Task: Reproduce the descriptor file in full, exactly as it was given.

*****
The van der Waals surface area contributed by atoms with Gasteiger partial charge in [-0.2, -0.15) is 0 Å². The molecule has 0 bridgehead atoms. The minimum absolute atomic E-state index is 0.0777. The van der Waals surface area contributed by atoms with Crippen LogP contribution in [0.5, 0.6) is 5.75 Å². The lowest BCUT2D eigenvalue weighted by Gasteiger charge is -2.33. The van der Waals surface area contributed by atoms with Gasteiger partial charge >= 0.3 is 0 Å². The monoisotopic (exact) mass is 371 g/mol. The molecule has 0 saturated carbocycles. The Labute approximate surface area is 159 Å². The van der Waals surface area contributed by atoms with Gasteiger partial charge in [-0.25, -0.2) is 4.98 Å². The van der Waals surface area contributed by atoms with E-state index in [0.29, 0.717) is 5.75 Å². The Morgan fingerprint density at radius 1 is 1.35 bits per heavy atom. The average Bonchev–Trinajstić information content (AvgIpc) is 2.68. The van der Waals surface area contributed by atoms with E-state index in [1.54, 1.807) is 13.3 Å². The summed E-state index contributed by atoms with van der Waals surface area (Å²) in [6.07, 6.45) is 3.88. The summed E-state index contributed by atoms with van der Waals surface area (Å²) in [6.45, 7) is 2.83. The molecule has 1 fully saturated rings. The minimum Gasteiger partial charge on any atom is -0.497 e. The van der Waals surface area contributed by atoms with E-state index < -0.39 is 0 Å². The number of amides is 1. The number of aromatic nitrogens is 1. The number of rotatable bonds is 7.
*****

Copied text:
The van der Waals surface area contributed by atoms with Gasteiger partial charge in [-0.2, -0.15) is 0 Å². The molecule has 0 bridgehead atoms. The minimum absolute atomic E-state index is 0.0777. The van der Waals surface area contributed by atoms with Crippen LogP contribution in [0.5, 0.6) is 5.75 Å². The lowest BCUT2D eigenvalue weighted by Gasteiger charge is -2.33. The van der Waals surface area contributed by atoms with Gasteiger partial charge >= 0.3 is 0 Å². The monoisotopic (exact) mass is 371 g/mol. The molecule has 0 saturated carbocycles. The Labute approximate surface area is 159 Å². The van der Waals surface area contributed by atoms with Gasteiger partial charge in [-0.25, -0.2) is 4.98 Å². The van der Waals surface area contributed by atoms with E-state index in [0.29, 0.717) is 5.75 Å². The Morgan fingerprint density at radius 1 is 1.35 bits per heavy atom. The average Bonchev–Trinajstić information content (AvgIpc) is 2.68. The van der Waals surface area contributed by atoms with E-state index in [1.54, 1.807) is 13.3 Å². The summed E-state index contributed by atoms with van der Waals surface area (Å²) in [6.07, 6.45) is 3.88. The summed E-state index contributed by atoms with van der Waals surface area (Å²) in [6.45, 7) is 2.83. The molecule has 1 fully saturated rings. The minimum Gasteiger partial charge on any atom is -0.497 e. The van der Waals surface area contributed by atoms with E-state index < -0.39 is 0 Å². The number of amides is 1. The number of aromatic nitrogens is 1. The number of rotatable bonds is 7.